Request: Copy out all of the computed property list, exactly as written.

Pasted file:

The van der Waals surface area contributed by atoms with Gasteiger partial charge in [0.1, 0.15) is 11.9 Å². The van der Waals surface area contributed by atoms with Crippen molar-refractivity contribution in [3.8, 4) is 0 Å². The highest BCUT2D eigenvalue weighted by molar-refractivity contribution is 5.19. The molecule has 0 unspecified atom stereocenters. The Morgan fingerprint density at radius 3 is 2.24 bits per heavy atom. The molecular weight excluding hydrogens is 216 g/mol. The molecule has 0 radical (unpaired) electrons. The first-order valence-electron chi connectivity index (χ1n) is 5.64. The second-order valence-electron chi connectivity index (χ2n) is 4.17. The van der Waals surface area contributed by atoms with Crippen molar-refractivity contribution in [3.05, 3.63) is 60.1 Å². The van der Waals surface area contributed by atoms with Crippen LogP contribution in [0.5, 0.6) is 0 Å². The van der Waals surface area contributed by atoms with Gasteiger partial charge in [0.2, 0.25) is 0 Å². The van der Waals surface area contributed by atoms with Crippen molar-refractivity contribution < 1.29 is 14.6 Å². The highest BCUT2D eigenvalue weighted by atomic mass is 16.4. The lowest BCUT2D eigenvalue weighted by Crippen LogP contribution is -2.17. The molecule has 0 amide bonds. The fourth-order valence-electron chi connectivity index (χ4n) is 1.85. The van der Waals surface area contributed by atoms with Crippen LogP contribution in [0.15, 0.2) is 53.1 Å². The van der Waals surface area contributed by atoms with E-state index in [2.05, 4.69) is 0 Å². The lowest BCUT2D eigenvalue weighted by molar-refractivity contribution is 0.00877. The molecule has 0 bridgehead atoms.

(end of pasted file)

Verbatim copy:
The van der Waals surface area contributed by atoms with Gasteiger partial charge in [0.1, 0.15) is 11.9 Å². The van der Waals surface area contributed by atoms with Crippen molar-refractivity contribution in [3.8, 4) is 0 Å². The highest BCUT2D eigenvalue weighted by molar-refractivity contribution is 5.19. The molecule has 0 unspecified atom stereocenters. The Morgan fingerprint density at radius 3 is 2.24 bits per heavy atom. The molecular weight excluding hydrogens is 216 g/mol. The molecule has 0 radical (unpaired) electrons. The first-order valence-electron chi connectivity index (χ1n) is 5.64. The second-order valence-electron chi connectivity index (χ2n) is 4.17. The van der Waals surface area contributed by atoms with Crippen molar-refractivity contribution in [3.05, 3.63) is 60.1 Å². The van der Waals surface area contributed by atoms with Crippen LogP contribution in [0.5, 0.6) is 0 Å². The van der Waals surface area contributed by atoms with Gasteiger partial charge in [0.2, 0.25) is 0 Å². The van der Waals surface area contributed by atoms with Crippen molar-refractivity contribution < 1.29 is 14.6 Å². The highest BCUT2D eigenvalue weighted by atomic mass is 16.4. The lowest BCUT2D eigenvalue weighted by Crippen LogP contribution is -2.17. The molecule has 0 amide bonds. The fourth-order valence-electron chi connectivity index (χ4n) is 1.85. The van der Waals surface area contributed by atoms with Crippen LogP contribution in [0.15, 0.2) is 53.1 Å². The van der Waals surface area contributed by atoms with E-state index in [2.05, 4.69) is 0 Å². The lowest BCUT2D eigenvalue weighted by molar-refractivity contribution is 0.00877. The molecule has 0 bridgehead atoms.